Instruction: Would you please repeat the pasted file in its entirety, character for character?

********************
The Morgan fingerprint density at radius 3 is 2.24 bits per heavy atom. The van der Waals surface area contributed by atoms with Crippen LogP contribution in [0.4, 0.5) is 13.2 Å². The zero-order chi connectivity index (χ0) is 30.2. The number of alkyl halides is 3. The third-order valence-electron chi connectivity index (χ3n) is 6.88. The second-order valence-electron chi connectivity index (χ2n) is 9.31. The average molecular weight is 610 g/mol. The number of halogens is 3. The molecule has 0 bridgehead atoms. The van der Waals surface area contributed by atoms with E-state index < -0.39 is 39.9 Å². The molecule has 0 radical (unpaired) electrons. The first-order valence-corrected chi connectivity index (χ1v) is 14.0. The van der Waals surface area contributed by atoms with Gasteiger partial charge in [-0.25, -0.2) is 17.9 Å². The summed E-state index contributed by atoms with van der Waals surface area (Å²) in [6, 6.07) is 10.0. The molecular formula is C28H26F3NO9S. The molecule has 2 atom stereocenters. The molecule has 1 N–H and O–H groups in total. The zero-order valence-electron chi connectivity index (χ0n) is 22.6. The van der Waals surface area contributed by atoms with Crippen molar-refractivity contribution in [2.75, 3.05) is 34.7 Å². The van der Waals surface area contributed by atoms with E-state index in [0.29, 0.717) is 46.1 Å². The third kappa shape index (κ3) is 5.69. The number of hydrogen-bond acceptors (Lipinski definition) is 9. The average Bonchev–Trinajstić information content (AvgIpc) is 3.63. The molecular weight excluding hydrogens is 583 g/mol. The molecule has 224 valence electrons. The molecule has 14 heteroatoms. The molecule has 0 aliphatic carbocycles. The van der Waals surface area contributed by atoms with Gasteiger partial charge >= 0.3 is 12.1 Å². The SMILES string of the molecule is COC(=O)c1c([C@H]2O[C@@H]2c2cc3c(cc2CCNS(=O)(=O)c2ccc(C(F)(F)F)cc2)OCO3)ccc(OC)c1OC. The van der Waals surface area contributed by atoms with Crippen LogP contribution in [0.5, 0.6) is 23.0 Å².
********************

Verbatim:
The Morgan fingerprint density at radius 3 is 2.24 bits per heavy atom. The van der Waals surface area contributed by atoms with Crippen LogP contribution in [0.4, 0.5) is 13.2 Å². The zero-order chi connectivity index (χ0) is 30.2. The number of alkyl halides is 3. The third-order valence-electron chi connectivity index (χ3n) is 6.88. The second-order valence-electron chi connectivity index (χ2n) is 9.31. The average molecular weight is 610 g/mol. The number of halogens is 3. The molecule has 0 bridgehead atoms. The van der Waals surface area contributed by atoms with E-state index < -0.39 is 39.9 Å². The molecule has 0 radical (unpaired) electrons. The first-order valence-corrected chi connectivity index (χ1v) is 14.0. The van der Waals surface area contributed by atoms with Gasteiger partial charge in [-0.25, -0.2) is 17.9 Å². The summed E-state index contributed by atoms with van der Waals surface area (Å²) in [6, 6.07) is 10.0. The molecular formula is C28H26F3NO9S. The molecule has 2 atom stereocenters. The molecule has 1 N–H and O–H groups in total. The zero-order valence-electron chi connectivity index (χ0n) is 22.6. The van der Waals surface area contributed by atoms with Crippen molar-refractivity contribution in [2.75, 3.05) is 34.7 Å². The van der Waals surface area contributed by atoms with E-state index in [0.29, 0.717) is 46.1 Å². The third kappa shape index (κ3) is 5.69. The number of hydrogen-bond acceptors (Lipinski definition) is 9. The average Bonchev–Trinajstić information content (AvgIpc) is 3.63. The molecular weight excluding hydrogens is 583 g/mol. The molecule has 224 valence electrons. The molecule has 14 heteroatoms. The molecule has 0 aliphatic carbocycles. The van der Waals surface area contributed by atoms with Gasteiger partial charge >= 0.3 is 12.1 Å². The SMILES string of the molecule is COC(=O)c1c([C@H]2O[C@@H]2c2cc3c(cc2CCNS(=O)(=O)c2ccc(C(F)(F)F)cc2)OCO3)ccc(OC)c1OC. The van der Waals surface area contributed by atoms with Crippen LogP contribution in [0.5, 0.6) is 23.0 Å².